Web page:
Traditional Special Moment Frame (SMF) beams are designed to form plastic hinges under seismic loading. AISC 341-16 specifies prescriptive beam lateral bracing requirements for those beams to mitigate instability caused by the plastic hinges. In contrast, DuraFuse Frames systems have fuse plates that eliminate plastic hinge formation in the beams. DuraFuse Frames systems have been tested without lateral bracing and are prequalified through ER-610 for use without bracing per AISC 341-16 D1.2b and E3.4b. To mitigate lateral torsional buckling unrelated to plastic hinges, DuraFuse Frames systems use beam lateral bracing per AISC 360 based on the maximum moment that can develop in the beam. This prequalified approach results in around 70% fewer beam lateral brace points than other SMF systems, saving time and money on projects. Case studies are presented that illustrate the savings on lateral bracing costs by using DuraFuse Frames.

Technical Bulletin 19

Technical Bulletin 20

Improving Functional Recovery by Using Replaceable Fuses

Current building codes rely on high ductility systems to resist earthquakes safely. Buildings designed in this manner may be impractical to repair following a severe earthquake. Efforts are being made to improve building codes to address re-occupancy and functional recovery. One option is to design more structures as Risk Category IV. This would be costly and may backfire for some systems that already have low periods and are in the acceleration sensitive region of the response spectra. A complimentary or alternative option is to improve the repairability of structures so they can be returned to service after severe earthquakes. Various replaceable fuse concepts have been explored. The most practical concepts are already being used in practice. The most repairable concept for braced frames is BRBFs. The most repairable concept for moment frames is DuraFuse Frames (DFF). FEMA P-58 analysis confirms that DFF moment frames are a cost-effective path to functional recovery.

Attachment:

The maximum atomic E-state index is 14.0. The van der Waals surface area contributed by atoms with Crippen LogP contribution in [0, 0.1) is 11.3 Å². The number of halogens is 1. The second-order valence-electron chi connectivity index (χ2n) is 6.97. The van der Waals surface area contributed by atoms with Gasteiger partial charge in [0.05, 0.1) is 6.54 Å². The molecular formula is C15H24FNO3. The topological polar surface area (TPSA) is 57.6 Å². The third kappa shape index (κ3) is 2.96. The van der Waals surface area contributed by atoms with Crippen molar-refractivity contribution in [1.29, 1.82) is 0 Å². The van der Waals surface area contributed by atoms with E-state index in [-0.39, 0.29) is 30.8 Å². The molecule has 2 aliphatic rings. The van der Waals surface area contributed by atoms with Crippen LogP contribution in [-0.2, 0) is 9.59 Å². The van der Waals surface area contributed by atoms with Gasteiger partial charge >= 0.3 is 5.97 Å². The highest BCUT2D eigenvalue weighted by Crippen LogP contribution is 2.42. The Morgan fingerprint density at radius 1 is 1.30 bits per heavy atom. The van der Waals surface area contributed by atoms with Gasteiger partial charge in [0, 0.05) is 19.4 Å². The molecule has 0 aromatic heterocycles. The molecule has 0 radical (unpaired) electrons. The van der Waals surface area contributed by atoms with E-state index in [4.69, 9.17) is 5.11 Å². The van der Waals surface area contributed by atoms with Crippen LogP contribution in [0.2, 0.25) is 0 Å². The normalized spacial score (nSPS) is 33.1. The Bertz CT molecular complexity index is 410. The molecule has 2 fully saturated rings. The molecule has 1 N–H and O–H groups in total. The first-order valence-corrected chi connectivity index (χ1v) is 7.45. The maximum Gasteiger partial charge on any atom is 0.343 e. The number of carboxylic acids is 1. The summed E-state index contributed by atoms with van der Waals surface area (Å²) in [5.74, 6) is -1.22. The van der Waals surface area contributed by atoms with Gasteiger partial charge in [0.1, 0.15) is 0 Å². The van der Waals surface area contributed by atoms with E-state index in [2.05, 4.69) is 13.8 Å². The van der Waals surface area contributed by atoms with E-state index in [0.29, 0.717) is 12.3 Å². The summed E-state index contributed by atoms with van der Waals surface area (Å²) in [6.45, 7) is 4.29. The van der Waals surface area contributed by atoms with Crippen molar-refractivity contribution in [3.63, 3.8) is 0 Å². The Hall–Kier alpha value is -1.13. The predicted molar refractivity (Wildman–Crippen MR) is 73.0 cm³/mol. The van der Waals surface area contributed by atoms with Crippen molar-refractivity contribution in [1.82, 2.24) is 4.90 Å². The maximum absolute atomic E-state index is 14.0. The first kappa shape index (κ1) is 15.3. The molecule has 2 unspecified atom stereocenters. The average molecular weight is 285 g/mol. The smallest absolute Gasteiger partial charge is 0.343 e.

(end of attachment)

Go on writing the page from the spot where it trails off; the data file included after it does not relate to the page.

This technical bulletin summarizes the content from a presentation given by Dr. Richards at the SEAU Continuing Education Conference on March 3, 2021.

Technical Bulletin 20

Technical Bulletin 21

Repair Requirements for Welded and Bolted SMF Connections

For small earthquakes, special moment frames (SMFs) will respond elastically. For moderate and severe earthquakes some amount of inelastic behavior is expected. Welded moment frames are susceptible to damage that is the most difficult to repair. For moderate earthquakes that require repairs, bolted SMFs, including DuraFuse Frames (DFF), might be repaired without replacing any steel. For severe earthquakes, DuraFuse Frames offers better repairability than other SMFs because beam yielding is prevented and the fuse is accessible. Experimental testing has demonstrated that DFF fuses have sufficient energy dissipation capacity to handle multiple, maximum considered events (MCEs). DFF fuses will only require replacement after severe events that result in large residual drifts.

Technical Bulletin 21